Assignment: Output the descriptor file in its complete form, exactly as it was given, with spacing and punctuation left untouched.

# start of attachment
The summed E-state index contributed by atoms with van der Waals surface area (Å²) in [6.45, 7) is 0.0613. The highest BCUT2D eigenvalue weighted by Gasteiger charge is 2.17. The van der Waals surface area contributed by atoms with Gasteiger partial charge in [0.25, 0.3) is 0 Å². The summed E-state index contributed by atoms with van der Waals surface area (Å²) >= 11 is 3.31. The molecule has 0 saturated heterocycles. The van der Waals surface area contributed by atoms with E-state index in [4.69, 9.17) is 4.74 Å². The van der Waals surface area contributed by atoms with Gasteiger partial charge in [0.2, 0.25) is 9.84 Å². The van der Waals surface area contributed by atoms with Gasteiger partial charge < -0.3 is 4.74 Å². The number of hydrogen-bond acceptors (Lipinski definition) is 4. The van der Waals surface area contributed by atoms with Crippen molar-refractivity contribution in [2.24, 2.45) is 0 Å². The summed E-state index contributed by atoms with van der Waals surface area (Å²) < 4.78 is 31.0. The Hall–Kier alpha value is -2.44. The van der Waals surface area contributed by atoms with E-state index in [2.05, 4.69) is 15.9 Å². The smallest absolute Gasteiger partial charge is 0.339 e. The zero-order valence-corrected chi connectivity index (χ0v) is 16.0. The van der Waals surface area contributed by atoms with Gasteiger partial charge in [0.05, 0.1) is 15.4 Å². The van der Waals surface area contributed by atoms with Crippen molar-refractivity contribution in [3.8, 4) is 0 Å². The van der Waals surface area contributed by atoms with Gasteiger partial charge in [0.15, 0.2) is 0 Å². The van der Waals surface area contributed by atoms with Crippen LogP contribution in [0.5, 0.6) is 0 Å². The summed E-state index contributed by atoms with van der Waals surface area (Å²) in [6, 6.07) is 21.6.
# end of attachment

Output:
The summed E-state index contributed by atoms with van der Waals surface area (Å²) in [6.45, 7) is 0.0613. The highest BCUT2D eigenvalue weighted by Gasteiger charge is 2.17. The van der Waals surface area contributed by atoms with Gasteiger partial charge in [0.25, 0.3) is 0 Å². The summed E-state index contributed by atoms with van der Waals surface area (Å²) >= 11 is 3.31. The molecule has 0 saturated heterocycles. The van der Waals surface area contributed by atoms with E-state index in [4.69, 9.17) is 4.74 Å². The van der Waals surface area contributed by atoms with Gasteiger partial charge in [0.2, 0.25) is 9.84 Å². The van der Waals surface area contributed by atoms with Gasteiger partial charge < -0.3 is 4.74 Å². The number of hydrogen-bond acceptors (Lipinski definition) is 4. The van der Waals surface area contributed by atoms with Crippen molar-refractivity contribution in [2.24, 2.45) is 0 Å². The summed E-state index contributed by atoms with van der Waals surface area (Å²) < 4.78 is 31.0. The Hall–Kier alpha value is -2.44. The van der Waals surface area contributed by atoms with E-state index in [2.05, 4.69) is 15.9 Å². The smallest absolute Gasteiger partial charge is 0.339 e. The zero-order valence-corrected chi connectivity index (χ0v) is 16.0. The van der Waals surface area contributed by atoms with Gasteiger partial charge in [0.05, 0.1) is 15.4 Å². The van der Waals surface area contributed by atoms with Crippen molar-refractivity contribution in [3.8, 4) is 0 Å². The van der Waals surface area contributed by atoms with Gasteiger partial charge in [0.15, 0.2) is 0 Å². The van der Waals surface area contributed by atoms with Crippen LogP contribution in [0.5, 0.6) is 0 Å². The summed E-state index contributed by atoms with van der Waals surface area (Å²) in [6, 6.07) is 21.6.